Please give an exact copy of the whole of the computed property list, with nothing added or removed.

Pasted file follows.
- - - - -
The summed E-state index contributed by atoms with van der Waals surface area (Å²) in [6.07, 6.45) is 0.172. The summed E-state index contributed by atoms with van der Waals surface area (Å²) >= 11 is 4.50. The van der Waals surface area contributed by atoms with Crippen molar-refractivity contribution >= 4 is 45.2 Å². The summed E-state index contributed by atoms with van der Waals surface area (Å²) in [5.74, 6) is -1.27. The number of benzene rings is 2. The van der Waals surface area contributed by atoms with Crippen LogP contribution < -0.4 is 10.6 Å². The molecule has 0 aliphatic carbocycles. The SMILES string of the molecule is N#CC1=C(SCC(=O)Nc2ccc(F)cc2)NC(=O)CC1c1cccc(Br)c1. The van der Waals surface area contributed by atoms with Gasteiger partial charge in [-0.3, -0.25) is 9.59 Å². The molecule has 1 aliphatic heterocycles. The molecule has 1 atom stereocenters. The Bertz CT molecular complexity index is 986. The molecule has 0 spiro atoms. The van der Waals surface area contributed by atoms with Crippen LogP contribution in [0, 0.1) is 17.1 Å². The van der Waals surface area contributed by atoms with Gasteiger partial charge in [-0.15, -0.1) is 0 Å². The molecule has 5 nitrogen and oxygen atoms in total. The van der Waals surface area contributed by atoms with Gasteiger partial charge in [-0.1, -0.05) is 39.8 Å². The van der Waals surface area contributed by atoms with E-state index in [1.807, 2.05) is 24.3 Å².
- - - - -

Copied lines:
The summed E-state index contributed by atoms with van der Waals surface area (Å²) in [6.07, 6.45) is 0.172. The summed E-state index contributed by atoms with van der Waals surface area (Å²) >= 11 is 4.50. The van der Waals surface area contributed by atoms with Crippen molar-refractivity contribution >= 4 is 45.2 Å². The summed E-state index contributed by atoms with van der Waals surface area (Å²) in [5.74, 6) is -1.27. The number of benzene rings is 2. The van der Waals surface area contributed by atoms with Crippen LogP contribution < -0.4 is 10.6 Å². The molecule has 0 aliphatic carbocycles. The SMILES string of the molecule is N#CC1=C(SCC(=O)Nc2ccc(F)cc2)NC(=O)CC1c1cccc(Br)c1. The van der Waals surface area contributed by atoms with Gasteiger partial charge in [-0.3, -0.25) is 9.59 Å². The molecule has 1 aliphatic heterocycles. The molecule has 1 atom stereocenters. The Bertz CT molecular complexity index is 986. The molecule has 0 spiro atoms. The van der Waals surface area contributed by atoms with Crippen LogP contribution in [0, 0.1) is 17.1 Å². The van der Waals surface area contributed by atoms with Gasteiger partial charge in [-0.15, -0.1) is 0 Å². The molecule has 5 nitrogen and oxygen atoms in total. The van der Waals surface area contributed by atoms with Gasteiger partial charge in [-0.1, -0.05) is 39.8 Å². The van der Waals surface area contributed by atoms with E-state index in [1.807, 2.05) is 24.3 Å².